Introduction to Artificial Intelligence @ StanfordHey Socialphers,
I recently signed up for a course on Artificial Intelligence at Stanford University. The course is offered for free and to anyone online. This includes lectures, homeworks, possibly some quizzes, a midterm, and a final. Anyone can sign up and take the course, so if your interested keep reading below where I post the syllabus and other information. See you in class Mrs. Vaughn!
Stanford CS221: Introduction to Artificial Intelligence
Professors Sebastian Thrun and Peter Norvig
Professors Sebastian Thrun and Peter Norvig
CS221 is the introductory course into the field of Artificial Intelligence at Stanford University. It covers basic elements of AI, such as knowledge representation, inference, machine learning, planning and game playing, information retrieval, and computer vision and robotics. CS221 is a broad course aimed to teach students the very basics of modern AI. It is prerequisite to many other, more specialized AI classes at Stanford University.
Professors Peter Novig and Sebastian Thrun took over CS221 from Professor Andrew Y. Ng in 2010. Peter Norvig is author of the celebrated textbook Artificial Intelligence: A Modern Approach. He is also Director of Research at Google. Thrun is well known for his work on robotics and self-driving cars (His team won the DARPA Grand Challenge). Thrun is research professor at Stanford and a Google Fellow. He is one of the youngest individuals ever elected into the National Academy of Engineering (at age 39).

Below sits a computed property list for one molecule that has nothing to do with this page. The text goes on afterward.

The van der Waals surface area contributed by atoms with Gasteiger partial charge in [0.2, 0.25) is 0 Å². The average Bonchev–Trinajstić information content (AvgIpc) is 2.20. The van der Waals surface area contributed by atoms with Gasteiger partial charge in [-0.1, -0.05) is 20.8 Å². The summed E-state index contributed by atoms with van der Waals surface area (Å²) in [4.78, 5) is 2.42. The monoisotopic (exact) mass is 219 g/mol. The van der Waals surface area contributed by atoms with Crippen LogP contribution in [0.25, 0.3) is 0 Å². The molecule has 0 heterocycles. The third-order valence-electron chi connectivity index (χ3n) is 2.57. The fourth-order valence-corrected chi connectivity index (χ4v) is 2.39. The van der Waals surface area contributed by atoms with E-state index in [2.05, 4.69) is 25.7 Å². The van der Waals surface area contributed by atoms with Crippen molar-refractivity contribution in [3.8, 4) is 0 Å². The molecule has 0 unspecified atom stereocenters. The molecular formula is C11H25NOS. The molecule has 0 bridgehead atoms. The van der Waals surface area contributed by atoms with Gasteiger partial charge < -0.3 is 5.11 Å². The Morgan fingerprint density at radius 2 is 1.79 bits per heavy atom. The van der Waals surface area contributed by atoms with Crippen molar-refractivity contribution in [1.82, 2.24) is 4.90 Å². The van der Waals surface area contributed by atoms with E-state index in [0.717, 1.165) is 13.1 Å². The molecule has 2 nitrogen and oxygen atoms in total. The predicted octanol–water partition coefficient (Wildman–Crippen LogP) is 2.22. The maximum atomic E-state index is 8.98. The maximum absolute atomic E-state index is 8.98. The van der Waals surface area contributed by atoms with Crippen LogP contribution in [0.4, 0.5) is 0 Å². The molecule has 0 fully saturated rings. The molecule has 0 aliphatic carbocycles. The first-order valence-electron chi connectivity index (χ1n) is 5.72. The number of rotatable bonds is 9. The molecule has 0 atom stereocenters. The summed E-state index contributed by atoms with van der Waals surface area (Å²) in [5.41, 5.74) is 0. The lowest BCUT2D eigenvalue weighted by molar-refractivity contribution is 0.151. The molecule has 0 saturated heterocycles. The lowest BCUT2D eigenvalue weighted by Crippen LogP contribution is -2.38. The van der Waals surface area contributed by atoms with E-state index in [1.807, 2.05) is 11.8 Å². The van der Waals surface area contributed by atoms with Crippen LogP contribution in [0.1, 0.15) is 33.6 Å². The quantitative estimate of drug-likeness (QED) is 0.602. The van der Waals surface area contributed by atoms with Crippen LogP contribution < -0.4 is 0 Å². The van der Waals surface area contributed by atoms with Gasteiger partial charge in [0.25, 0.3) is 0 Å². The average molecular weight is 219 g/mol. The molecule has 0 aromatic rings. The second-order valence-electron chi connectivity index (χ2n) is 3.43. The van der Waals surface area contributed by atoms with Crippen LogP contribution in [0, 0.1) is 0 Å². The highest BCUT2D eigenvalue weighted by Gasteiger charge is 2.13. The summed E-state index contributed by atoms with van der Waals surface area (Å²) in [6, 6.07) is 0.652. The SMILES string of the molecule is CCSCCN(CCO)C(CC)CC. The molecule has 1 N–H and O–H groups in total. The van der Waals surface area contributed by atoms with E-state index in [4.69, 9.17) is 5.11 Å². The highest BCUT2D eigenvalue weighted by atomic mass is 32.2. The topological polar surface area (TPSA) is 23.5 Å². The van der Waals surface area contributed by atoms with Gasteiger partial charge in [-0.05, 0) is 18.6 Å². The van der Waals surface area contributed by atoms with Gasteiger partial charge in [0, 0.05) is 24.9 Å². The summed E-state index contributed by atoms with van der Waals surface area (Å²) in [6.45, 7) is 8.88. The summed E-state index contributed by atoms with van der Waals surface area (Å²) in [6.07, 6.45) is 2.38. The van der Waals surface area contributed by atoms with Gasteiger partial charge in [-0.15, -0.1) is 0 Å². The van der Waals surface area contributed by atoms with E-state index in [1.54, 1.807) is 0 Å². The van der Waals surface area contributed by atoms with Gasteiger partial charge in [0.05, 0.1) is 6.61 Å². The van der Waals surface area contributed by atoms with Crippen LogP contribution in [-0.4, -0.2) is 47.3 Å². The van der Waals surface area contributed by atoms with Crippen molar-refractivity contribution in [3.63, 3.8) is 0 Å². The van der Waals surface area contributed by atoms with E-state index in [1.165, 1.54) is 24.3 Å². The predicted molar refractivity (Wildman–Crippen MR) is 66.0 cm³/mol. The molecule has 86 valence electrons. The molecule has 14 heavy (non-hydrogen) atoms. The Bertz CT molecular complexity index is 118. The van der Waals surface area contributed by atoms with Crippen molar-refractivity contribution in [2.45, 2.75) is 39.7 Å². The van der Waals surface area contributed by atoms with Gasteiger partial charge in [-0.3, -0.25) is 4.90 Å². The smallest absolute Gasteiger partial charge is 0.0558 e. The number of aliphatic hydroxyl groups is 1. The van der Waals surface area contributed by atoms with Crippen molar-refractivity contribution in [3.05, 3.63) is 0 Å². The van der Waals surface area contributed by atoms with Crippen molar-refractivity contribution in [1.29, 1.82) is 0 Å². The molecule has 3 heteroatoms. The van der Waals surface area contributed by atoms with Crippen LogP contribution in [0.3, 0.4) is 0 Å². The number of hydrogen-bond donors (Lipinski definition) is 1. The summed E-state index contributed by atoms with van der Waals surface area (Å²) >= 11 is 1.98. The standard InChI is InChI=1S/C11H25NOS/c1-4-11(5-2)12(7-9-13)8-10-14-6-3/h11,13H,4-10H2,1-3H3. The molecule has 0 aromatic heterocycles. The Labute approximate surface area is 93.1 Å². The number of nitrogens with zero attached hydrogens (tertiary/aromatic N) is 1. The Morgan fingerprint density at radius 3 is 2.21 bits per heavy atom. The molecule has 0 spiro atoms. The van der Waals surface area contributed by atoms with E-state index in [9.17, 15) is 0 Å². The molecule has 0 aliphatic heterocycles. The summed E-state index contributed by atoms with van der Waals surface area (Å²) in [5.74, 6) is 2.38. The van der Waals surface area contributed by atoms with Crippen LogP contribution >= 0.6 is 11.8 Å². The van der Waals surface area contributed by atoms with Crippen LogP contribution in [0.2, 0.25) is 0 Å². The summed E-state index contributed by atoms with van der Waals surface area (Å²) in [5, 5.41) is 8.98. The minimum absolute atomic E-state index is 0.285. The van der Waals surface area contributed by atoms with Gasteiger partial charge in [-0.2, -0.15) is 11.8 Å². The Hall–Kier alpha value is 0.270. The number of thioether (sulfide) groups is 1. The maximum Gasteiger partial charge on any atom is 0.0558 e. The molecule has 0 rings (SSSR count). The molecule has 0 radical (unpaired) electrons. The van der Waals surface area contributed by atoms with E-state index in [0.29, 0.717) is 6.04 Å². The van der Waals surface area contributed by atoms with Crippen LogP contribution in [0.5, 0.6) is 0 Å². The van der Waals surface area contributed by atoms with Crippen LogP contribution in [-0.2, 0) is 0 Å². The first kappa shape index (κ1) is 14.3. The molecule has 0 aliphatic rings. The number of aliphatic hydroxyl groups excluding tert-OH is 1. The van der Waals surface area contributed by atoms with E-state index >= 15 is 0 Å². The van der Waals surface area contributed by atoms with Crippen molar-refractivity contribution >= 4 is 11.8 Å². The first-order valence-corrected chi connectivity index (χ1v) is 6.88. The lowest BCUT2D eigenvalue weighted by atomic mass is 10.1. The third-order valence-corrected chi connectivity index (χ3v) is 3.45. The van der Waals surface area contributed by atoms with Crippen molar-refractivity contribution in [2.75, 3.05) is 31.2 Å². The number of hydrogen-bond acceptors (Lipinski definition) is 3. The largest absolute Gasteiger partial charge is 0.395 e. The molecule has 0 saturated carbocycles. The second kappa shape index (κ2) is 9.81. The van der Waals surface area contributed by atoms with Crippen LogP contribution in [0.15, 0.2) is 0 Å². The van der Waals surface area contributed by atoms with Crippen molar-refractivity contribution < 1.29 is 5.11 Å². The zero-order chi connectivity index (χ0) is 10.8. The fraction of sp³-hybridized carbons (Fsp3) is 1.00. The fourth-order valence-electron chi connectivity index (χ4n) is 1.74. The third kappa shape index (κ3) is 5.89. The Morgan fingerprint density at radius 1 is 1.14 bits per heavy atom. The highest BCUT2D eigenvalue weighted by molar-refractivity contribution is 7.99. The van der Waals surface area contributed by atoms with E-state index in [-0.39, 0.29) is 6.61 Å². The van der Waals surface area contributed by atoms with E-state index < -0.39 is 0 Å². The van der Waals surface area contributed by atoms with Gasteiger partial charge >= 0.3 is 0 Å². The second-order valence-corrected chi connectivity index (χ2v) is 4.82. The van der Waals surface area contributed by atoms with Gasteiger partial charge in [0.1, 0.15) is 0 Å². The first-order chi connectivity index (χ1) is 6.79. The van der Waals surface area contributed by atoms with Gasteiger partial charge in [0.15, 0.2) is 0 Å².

Who Should Attend?
With an in-class enrollment of nearly 200 students, CS221 is one of the largest courses taught at Stanford University, across all departments and all disciplines. It is included in the core curriculum of several degree programs at Stanford. The course is tailored towards advanced undergraduate or early graduate students, new to Artificial Intelligence, who wish to learn about the excitement in the field. The course indtroduce a wealth of topics in AI, many of which are then subject of more specialized follow-on classes at Stanford.
This version of CS221 will also be offered online. Using some new technology, the instuctors will offer materials used in this class to online students, free of charge. It is their objective to offer identical homework assignments, quizzes, and exams in both versions of this course. Students taking the online version will therefore be graded according to the same grading criteria as students taking CS221 at Stanford. However, to receive Stanford credit, the course has to be taken through Stanford; and students have to be registered at Stanford University. Online student will only get a certificate in the name of the instructors, but no official Stanford certificate.
This course is 10 weeks long. The in-class version starts Tue, Sept 27. The online version begins Mon, Oct 2, 2011. The course consists of
1. Approximately 20 lectures. Each lecture includes quizzes that we ask you to do, but which are not counted towards the final grade of this class. Instead, you can see the right answer to each quizz right after submitting your answers.
2. Approximately 8 homework assignments. Those are just like our quizzes, and if you do well in the quizzes, you should do well in the assignments. However, we won't show you the correct answer only with a few days delay, to discourage cheating.